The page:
first_imgAUGUSTA – The Maine Department of Environmental Protection released a draft order today permitting the New England Clean Energy Connect Project proposed by Central Maine Power.The draft order includes requirements limiting the proposed transmission corridor to 54 feet at its widest point in Segment 1 – the roughly 53-mile section proposed to run from the Canadian border down to The Forks – rather than the previously proposed 150 feet. In a statement announcing the issuance of the draft permit, DEP said that the project as originally proposed would have had “significant impacts,” particularly in that section.“The record information also shows that it is feasible to avoid and minimize those impacts through a variety of mitigation measures,” the DEP statement said. “The draft order does so, imposing a set of conditions identified and developed through the public process. Several of these conditions have never before been required for construction and maintenance of transmission lines in the State of Maine.”In addition to the limit to corridor width, the order requires the preservation of approximately 14 miles of canopy preservation, the conservation of more than 700 acres of deer wintering area and deer traveling corridors across the transmission corridor and prohibits the use of herbicides throughout Segment 1.Other requirements would include requiring CMP conserve 40,000 acres in western Maine, $1.87 million for culvert replacement projects aimed at enhancing fish habitats and improving water quality.The Maine Department of Environmental Protection today released a draft order that requires an unprecedented level of environmental and natural resource protection,” the DEP wrote in its statement.Three conservation groups that have indicated their opposition to the project criticized the decision in a joint statement, saying that the transmission corridor “continues to carve an unacceptable path through a globally significant forested landscape and provides no verifiable reduction in greenhouse gas pollution. While we appreciate the Department’s attempt to reduce impacts, this remains the wrong project in the wrong place.”DEP is accepting written public comment on the draft order from March 13 to March 27. Written comments must be submitted by close of business on Friday, March 27. Before making a final decision, DEP will review and consider all written comments. To submit written comments on this draft order, please contact: Jim Beyer, Maine DEP, State House Station #17, Augusta, ME 04333. Email address is [email protected] Detailed information, including a copy of the draft order, can be found on Maine DEP’s website.The NECEC project has already gotten approval from the Land Use Planning Commission, following the LUPC vote in January. Planners are currently seeking permitting through federal agencies, including the Army Corps of Engineers and a presidential permit issued by the U.S. Department of Energy. There are also local permitting processes in organized municipalities along the corridor’s proposed route.last_img read more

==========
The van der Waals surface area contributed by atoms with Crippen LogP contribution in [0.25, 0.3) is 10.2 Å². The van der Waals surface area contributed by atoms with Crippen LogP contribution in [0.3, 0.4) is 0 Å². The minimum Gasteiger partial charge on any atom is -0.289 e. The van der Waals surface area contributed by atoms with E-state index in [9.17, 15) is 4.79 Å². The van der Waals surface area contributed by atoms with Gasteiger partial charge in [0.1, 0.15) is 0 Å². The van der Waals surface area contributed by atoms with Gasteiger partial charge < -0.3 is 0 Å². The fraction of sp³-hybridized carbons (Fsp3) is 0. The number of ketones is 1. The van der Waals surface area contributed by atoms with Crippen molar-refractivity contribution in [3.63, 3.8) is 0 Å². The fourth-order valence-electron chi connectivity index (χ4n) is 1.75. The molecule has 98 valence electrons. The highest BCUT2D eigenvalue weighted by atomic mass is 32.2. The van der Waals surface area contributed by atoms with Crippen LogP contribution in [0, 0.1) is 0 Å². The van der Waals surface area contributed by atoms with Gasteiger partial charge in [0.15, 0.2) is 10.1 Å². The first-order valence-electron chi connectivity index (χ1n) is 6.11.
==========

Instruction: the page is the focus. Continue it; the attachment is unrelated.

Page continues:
first_imgUSC women’s swimming and diving team held its winning streak against No. 5 California (153-147) on Friday but fell to an unstoppable No. 4 Stanford on Saturday (119–179).Looking on · The Women of Troy swimming and diving team saw two of the top ranked teams the deep Pac-10 has to offer this past weekend. – Photo courtesy of USC Sports Information In the second match in as many days, the Women of Troy were in for a quick turnaround after Friday’s dual meet with Cal, but with the knowledge that Stanford would be a tougher competitor.“It’s a hard two-day meet especially after being so excited about beating Cal and then to come back the next day and face Stanford,” junior Presley Bard said during Saturday’s Stanford meet.Freshman distance star Hayley Anderson managed to edge the competition in the 1,000-yard freestyle in 9:45.72 but was unable to back it up in the 500-yard freestyle where she and Stanford junior Kelsey Ditto fought until the last stroke. Anderson took second in a 4:46.51, just .11 seconds behind Ditto.“Hayley may have lost the 500 but she showed a lot of growth as a freshman,” USC assistant coach Jeremy Kipp said.Sophomore Katinka Hozzsu came second in the 200-yard freestyle in a time of 1:46.40 and was out-touched by Stanford junior Kate Dwelley (1:46.19).Junior Lyndsay DePaul snatched a new USC pool record in the 100-yard butterfly in a time of 52.72, edging Stanford’s senior Olympian Elaine Breeden.“DePaul’s 100 fly was definitely a highlight of [the Stanford] meet,” USC coach Dave Salo said.Bard claimed first in the 100-yard backstroke (53.71) and second in the 200-yard backstroke (1:58.64), despite improving upon her time by two seconds from the day before.Friday’s meet against Cal didn’t appear to start off well, with the Women of Troy being edged by Cal in the 200-yard medley relay, and Anderson coming second to Cal’s 2008 Olympian senior Lauren Boyle in the 1000-yard freestyle.Junior Presley Bard and DePaul, however, helped the team come back from the starting slump by winning five events between them. Bard won the                                          100-yard backstroke (53.68), the 100-yard freestyle (49.53) and the 200-yard backstroke (2:00.07).DePaul led a 1-2-4 in the         200-yard butterfly in a 1:55.62, with freshman Yumi So coming second (1:57.75) and sophomore Tanya Krisman taking fourth (1:58.40). In DePaul’s next event, the 100-yard butterfly, she scored first place and earned a new pool record in a time of 52.86.Hosszu also claimed a USC pool record in the 200-yard freestyle in a time of 1:46.34. Hozzsu battled until the very end against Cal’s Olympic silver medalist sophomore Sara Isakovic, who touched a marginal .28 seconds behind Hosszu.Anderson came back hard in the 500-yard freestyle to redeem her loss earlier in the meet and won in a pool record time of 4:45.15, with Hosszu touching a breath behind her (4:45.20). The previous pool record (4:45.85) was held by USC Olympian Lindsay Benko and was set in 1998.Freshmen Ariel Rittenhouse won both the 1-meter and 3-meter springboard for women’s diving team. The Trojans swept the 3-meter event, with sophomores Victoria Ishimatsu and Michela Fossati-Bellani taking second and third respectively.“Overall, the [Stanford] meet was disappointing, but we were good versus Cal,” Salo said. “We have a young squad who are still learning how to swim tough back-to-back meets against top competitors like Stanford and Cal.”last_img read more